Twice a week, a team of scientists from South Africa’s National Institute for Communicable Diseases (NICD) traverses the country’s metropolitan areas, visiting up to 50 wastewater treatment sites to fill bottles with effluent.
The bottles are sealed and disinfected, then transported to a network of laboratories across the country where their contents will be tested for the presence of SARS-CoV-2, the virus that causes COVID-19.
This kind of wastewater surveillance has been used for decades to detect and monitor the spread of viruses and pathogens including cholera, poliovirus, noroviruses and influenza.
Now the emergence of COVID-19 has reiterated its role as a cost-effective tool for disease monitoring and the early detection of community infection.
In this instance, it relies on the fact that an infected person can shed the virus through faeces and urine, even when asymptomatic.
As such sequencing faecal matter can establish the burden of community infection in a specific location and help health authorities to target their response efforts accordingly.
“It is difficult to test everyone who has COVID-19, but it is easy to take a single wastewater test and you will have effectively tested everyone who lives in a particular area,” explains Dr Kerrigan McCarthy, a specialist pathologist at NICD.
Based on the data collected from such samples in South Africa, Dr McCarthy says COVID-19 levels in wastewater have correlated closely with reported cases and variants circulating at the time.
“At the height of the pandemic, we gained some confidence in wastewater results because we picked up an increase of SARS-CoV-2 levels before we started seeing increases in clinical testing.
We were also able to sequence the genome in wastewater and that helps us tell which variant is moving around and what the genetic changes are,” she adds.
In line with World Health Organization (WHO) recommendations, in addition to COVID-19, this type of environmental surveillance also continues to be used to monitor polio in several countries across the African Region.
“If you sample wastewater for polio, it can tell you if people living in a specific area have the virus circulating among them. This is helpful because only one in 100 people with polio has symptoms,” says Dr McCarthy.
“So, testing wastewater has been a good way to understand the spread of the virus and contribute to polio eradication efforts.”
Zambia started sampling wastewater for polio in 2018. The method has continued to serve as a vital early detection tool in a context where neighbouring Democratic Republic of Congo and Malawi have reported cases of circulating vaccine-derived poliovirus and wild poliovirus respectively this year.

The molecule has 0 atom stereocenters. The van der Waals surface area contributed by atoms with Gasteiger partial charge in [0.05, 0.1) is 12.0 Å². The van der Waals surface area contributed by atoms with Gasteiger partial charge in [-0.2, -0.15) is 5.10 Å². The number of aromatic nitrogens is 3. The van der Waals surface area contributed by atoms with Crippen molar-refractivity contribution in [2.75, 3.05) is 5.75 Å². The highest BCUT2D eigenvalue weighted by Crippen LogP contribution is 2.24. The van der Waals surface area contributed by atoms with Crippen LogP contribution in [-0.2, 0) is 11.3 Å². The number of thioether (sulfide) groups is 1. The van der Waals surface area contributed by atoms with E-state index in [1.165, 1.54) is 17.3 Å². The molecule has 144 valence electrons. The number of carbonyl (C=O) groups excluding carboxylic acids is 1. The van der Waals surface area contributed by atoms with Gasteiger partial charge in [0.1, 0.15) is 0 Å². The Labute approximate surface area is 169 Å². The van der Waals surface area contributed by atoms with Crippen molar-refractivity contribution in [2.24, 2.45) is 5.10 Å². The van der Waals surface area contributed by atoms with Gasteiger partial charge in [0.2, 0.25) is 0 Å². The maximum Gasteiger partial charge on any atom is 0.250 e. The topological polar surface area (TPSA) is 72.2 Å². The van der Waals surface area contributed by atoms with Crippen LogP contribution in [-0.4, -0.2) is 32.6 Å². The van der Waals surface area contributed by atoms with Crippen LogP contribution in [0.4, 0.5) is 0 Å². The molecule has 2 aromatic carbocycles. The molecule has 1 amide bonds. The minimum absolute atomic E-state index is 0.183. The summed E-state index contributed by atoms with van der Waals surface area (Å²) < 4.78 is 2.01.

“With this kind of surveillance, you are getting samples from whoever is using the sewer system, so should there be any viruses in the effluent or wastewater, they will be picked up by the laboratory,” says Belem Matapo, a disease surveillance officer at the WHO Zambia country office.
“The cost is also very low compared to taking individual samples from suspected cases.”
In the instance of Ghana, the country used existing infrastructure developed for polio to pilot wastewater monitoring for COVID-19 between November 2020 and May 2021, with the help of a grant from the Bill and Melinda Gates Foundation.
“Ghana already had the structures for environmental surveillance in place, so when COVID-19 happened, we decided to build on the existing expertise to support the preparedness response,” says Habib Yakubu, an associate director for research projects at Emory University, who led the pilot project.
With just 10% of Ghana’s population connected to the national sewer network, Yakubu’s team also relied on communal toilet facilities to get a better understanding of what was happening within communities.
“We were able to show a corresponding relationship between the SARS-CoV-2 signal in the environment and clinical cases that were coming to hospitals in both urban and rural areas. This was critical in informing public health decisions and putting in place all the protocols to prevent exposure,” Yakubu says.
However, despite such benefits, few other African countries have adopted water surveillance as part of their wider COVID-19 response.
In addition to South Africa and Ghana, COVIDPoops19, a dashboard that documents global SARS-CoV-2 wastewater monitoring efforts, lists Nigeria, Uganda, Kenya and Malawi as the other African countries with ongoing COVID-19 wastewater surveillance initiatives.
This is in part due to a lack of requisite laboratory infrastructure in many countries on the continent. “Most African countries must rely on a central laboratory in the capital city for results.
“In the case of Ghana, samples collected from outside the capital are often batched, packed in coolers, and shipped back to Accra once a week. With this type of work, time is important. If you delay testing the sample, it might no longer be meaningful.” Yakubu explains.
With the right systems in place, however, Dr McCarthy reaffirms that wastewater surveillance can make a significant difference in communities with high population density, low socioeconomic status and a dearth of health services, particularly access to COVID-19 testing.
As African countries transition away from the acute stage of the pandemic, testing rates have simultaneously declined across the board. As of 3 November, 90% of countries in the WHO African Region did not achieve the recommended testing target of 10 tests per 10,000 people per week.
For Dr McCarthy, this reiterates the role that wastewater surveillance can still play going forward.
“Now that we are testing fewer cases, wastewater monitoring becomes increasingly important because we can tell where any increase in cases is occurring and what variants are circulating,” she says. “This can help us to identify any possible resurgence as early as possible.”